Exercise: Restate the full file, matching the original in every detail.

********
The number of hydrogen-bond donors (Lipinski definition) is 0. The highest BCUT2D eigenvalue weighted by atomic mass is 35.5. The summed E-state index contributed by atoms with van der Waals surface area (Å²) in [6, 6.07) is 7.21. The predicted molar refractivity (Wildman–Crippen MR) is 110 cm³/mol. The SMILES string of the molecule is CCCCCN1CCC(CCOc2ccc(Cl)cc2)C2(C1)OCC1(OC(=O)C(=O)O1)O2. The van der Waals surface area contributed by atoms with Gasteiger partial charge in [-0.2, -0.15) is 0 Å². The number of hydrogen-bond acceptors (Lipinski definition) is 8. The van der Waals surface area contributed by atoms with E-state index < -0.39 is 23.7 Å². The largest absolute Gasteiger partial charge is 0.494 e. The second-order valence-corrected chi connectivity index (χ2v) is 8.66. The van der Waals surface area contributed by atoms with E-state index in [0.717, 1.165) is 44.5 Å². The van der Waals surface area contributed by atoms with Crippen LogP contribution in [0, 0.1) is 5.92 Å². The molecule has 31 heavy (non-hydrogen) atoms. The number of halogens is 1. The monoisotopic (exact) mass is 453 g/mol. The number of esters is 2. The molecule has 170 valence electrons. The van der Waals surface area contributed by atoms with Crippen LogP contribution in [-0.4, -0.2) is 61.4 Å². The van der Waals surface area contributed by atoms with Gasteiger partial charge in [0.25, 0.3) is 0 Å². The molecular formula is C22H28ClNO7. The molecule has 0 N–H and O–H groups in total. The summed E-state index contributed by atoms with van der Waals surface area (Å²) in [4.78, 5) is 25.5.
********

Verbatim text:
The number of hydrogen-bond donors (Lipinski definition) is 0. The highest BCUT2D eigenvalue weighted by atomic mass is 35.5. The summed E-state index contributed by atoms with van der Waals surface area (Å²) in [6, 6.07) is 7.21. The predicted molar refractivity (Wildman–Crippen MR) is 110 cm³/mol. The SMILES string of the molecule is CCCCCN1CCC(CCOc2ccc(Cl)cc2)C2(C1)OCC1(OC(=O)C(=O)O1)O2. The van der Waals surface area contributed by atoms with Gasteiger partial charge in [-0.2, -0.15) is 0 Å². The number of hydrogen-bond acceptors (Lipinski definition) is 8. The van der Waals surface area contributed by atoms with E-state index < -0.39 is 23.7 Å². The largest absolute Gasteiger partial charge is 0.494 e. The second-order valence-corrected chi connectivity index (χ2v) is 8.66. The van der Waals surface area contributed by atoms with E-state index in [0.717, 1.165) is 44.5 Å². The van der Waals surface area contributed by atoms with Crippen LogP contribution in [0, 0.1) is 5.92 Å². The molecule has 31 heavy (non-hydrogen) atoms. The number of halogens is 1. The monoisotopic (exact) mass is 453 g/mol. The number of esters is 2. The molecule has 170 valence electrons. The van der Waals surface area contributed by atoms with Crippen LogP contribution in [-0.4, -0.2) is 61.4 Å². The van der Waals surface area contributed by atoms with Gasteiger partial charge in [0.25, 0.3) is 0 Å². The molecular formula is C22H28ClNO7. The molecule has 0 N–H and O–H groups in total. The summed E-state index contributed by atoms with van der Waals surface area (Å²) in [4.78, 5) is 25.5.